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Code of conduct launched to stop harassment in the civil service

The code of conduct may be extended to apply to the private sector

Ombudswoman Maria Lottides presented on Wednesday a code of conduct her office has prepared to prevent and deal with sexual harassment within the civil service.

She said at present her office is looking into eight sexual harassment cases which have been pending since 2015 and highlighted how the courts have previously taken the government to task for failing to protect civil servants from falling victims to sexual harassment.

At the presentation, also attended by Labour Minister Zeta Emilianidou, Lottides said that the code of conduct on sexual harassment is a very important step, as it concerns all civil servants, men and women, regardless of their employment status.

The text will also be a guide for the government, as the employer, to take immediate measures to avert acts – isolated or repeated – that constitute harassment, sexual harassment and victimisation of those who may report such behaviour.

Lottides said that around eight such cases filed with her office have been pending since 2015. A report is being prepared by her office for one of them, she said, while in some cases, it was deemed that the claims were not that airtight “so as to prove on our behalf that there was sexual harassment”.

Emilianidou said that she would promote the code of conduct to the cabinet, “to call on all competent authorities to apply it”.

“It is a very important tool because for the first time all necessary actions are being provided for anyone to be able to know how to act,” Emilianidou said.

She added that harassment at work is a disciplinary offence, and that no one should tolerate such behaviour.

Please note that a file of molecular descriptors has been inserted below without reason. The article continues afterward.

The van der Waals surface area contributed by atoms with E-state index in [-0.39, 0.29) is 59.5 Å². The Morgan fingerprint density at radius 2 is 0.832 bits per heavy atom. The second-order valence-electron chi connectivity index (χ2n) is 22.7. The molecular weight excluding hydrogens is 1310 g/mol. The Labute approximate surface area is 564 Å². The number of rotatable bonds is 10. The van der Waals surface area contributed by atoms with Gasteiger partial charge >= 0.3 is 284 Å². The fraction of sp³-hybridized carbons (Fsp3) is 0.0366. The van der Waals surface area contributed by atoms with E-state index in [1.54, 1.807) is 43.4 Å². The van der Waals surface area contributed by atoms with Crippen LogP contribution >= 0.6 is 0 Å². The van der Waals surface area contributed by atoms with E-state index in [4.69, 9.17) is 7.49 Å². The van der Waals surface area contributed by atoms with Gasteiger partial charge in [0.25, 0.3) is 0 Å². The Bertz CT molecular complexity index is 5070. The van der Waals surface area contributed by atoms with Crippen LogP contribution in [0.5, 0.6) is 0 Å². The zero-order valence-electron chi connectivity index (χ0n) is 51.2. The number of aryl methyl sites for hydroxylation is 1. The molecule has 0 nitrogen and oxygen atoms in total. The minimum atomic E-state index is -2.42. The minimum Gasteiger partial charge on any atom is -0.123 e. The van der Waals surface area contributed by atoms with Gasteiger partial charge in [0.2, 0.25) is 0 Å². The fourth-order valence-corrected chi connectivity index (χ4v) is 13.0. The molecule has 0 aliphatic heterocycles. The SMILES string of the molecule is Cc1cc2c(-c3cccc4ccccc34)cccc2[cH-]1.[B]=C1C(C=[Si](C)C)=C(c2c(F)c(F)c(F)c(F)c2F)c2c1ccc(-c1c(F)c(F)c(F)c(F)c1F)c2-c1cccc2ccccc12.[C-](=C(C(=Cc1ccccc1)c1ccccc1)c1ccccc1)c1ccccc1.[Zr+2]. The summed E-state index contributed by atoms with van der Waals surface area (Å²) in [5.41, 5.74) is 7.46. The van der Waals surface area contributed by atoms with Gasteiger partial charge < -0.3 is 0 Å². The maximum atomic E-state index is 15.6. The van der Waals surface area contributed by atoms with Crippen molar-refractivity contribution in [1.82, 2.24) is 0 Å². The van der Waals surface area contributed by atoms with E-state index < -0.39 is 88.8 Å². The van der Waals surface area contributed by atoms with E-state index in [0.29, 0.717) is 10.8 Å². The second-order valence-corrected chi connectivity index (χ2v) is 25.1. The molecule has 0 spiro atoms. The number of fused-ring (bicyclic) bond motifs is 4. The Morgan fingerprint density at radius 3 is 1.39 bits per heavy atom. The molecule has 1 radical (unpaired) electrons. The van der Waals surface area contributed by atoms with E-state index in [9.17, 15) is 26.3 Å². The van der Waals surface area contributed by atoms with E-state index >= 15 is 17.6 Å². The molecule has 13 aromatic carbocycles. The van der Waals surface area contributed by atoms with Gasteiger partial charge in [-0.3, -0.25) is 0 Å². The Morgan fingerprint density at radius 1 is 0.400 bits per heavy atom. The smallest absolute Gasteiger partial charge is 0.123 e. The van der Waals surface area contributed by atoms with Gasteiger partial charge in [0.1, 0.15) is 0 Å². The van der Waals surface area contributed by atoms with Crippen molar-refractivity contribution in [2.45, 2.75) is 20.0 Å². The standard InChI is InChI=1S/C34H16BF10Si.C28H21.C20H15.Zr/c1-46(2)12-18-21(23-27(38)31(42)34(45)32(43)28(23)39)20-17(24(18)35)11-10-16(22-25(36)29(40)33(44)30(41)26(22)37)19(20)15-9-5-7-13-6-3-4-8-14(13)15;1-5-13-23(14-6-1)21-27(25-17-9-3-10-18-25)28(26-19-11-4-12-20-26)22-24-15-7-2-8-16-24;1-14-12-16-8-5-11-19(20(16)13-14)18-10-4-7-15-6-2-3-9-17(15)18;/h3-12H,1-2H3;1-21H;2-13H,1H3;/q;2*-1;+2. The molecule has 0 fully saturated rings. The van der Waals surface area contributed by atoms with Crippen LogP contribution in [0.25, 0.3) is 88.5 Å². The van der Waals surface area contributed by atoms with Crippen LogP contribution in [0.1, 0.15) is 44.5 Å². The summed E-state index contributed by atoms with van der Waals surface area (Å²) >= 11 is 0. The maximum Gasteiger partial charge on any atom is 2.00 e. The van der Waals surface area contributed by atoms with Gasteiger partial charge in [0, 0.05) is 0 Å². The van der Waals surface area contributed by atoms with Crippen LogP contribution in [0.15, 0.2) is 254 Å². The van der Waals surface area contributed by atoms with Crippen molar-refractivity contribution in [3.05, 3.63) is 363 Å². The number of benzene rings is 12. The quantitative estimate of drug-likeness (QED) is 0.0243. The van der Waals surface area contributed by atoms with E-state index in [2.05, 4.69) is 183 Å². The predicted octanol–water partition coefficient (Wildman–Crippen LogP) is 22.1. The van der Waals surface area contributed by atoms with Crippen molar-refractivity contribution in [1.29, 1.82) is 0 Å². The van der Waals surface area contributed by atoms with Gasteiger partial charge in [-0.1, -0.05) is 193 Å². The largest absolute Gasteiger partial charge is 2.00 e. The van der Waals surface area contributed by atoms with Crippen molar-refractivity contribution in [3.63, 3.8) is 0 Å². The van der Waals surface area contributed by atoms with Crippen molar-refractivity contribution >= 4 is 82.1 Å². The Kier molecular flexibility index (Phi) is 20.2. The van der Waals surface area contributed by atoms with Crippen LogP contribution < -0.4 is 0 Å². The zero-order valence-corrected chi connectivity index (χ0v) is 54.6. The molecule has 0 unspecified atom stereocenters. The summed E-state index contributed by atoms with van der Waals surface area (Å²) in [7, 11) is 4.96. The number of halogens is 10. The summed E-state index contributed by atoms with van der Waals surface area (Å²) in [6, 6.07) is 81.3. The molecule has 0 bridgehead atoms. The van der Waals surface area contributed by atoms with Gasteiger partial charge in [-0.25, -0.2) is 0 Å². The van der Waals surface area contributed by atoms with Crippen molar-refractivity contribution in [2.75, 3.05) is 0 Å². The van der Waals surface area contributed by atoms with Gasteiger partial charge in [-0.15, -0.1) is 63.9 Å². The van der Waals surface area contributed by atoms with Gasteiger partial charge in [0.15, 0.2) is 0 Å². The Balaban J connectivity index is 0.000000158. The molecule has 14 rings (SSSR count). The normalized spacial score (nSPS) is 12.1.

The code of conduct in question concerns the civil service, she said, but an effort is underway for one for the private sector.

“Our aim is the application of a similar code of conduct, which could be part of collective agreements,” she said.

The code of conduct explains what constitutes harassment, sexual harassment, unwanted behaviour and behaviour of a sexual nature and gives instructions to employees on how to prevent it and what to do if it takes place.

It also lists the responsibilities of each authority including measures for prevention and dealing with such behaviour and providing support to the victim. The reported cases are to be treated discreetly, the code of conduct says.

The guide also refers to the stages of unofficial and formal processes of investigating such claims. The informal process aims at dealing directly with sexual harassment before it evolves.

The code also lists myths and stereotypes about harassment.

“Each supervisor, each competent authority and the public administration in general must know that harassment and sexual harassment at the work place constitute gender discrimination forbidden by law and that they have the legal responsibility to ensure a safe, dignified, healthy and friendly work environment,” Lottides said.

The employer is otherwise, jointly responsible with the person who committed the acts, she said.

The chairperson of the Gender Equality and Vocational Training Committee Luiza Zannetou Christodoulidou referred to the obligation of the employers to take preventive and punitive measures as soon as they are aware of any harassment.

“Otherwise, the employer is held jointly responsible with the perpetrator and that is precisely why the Republic of Cyprus has been called in in some cases to pay compensation for the action of an employee, precisely because there was no such preventive treatment,” she said. Christodoulidou said that court found that the Republic, as an employer, had not informed its staff of such behaviour. “It is these gaps that the code will cover.”

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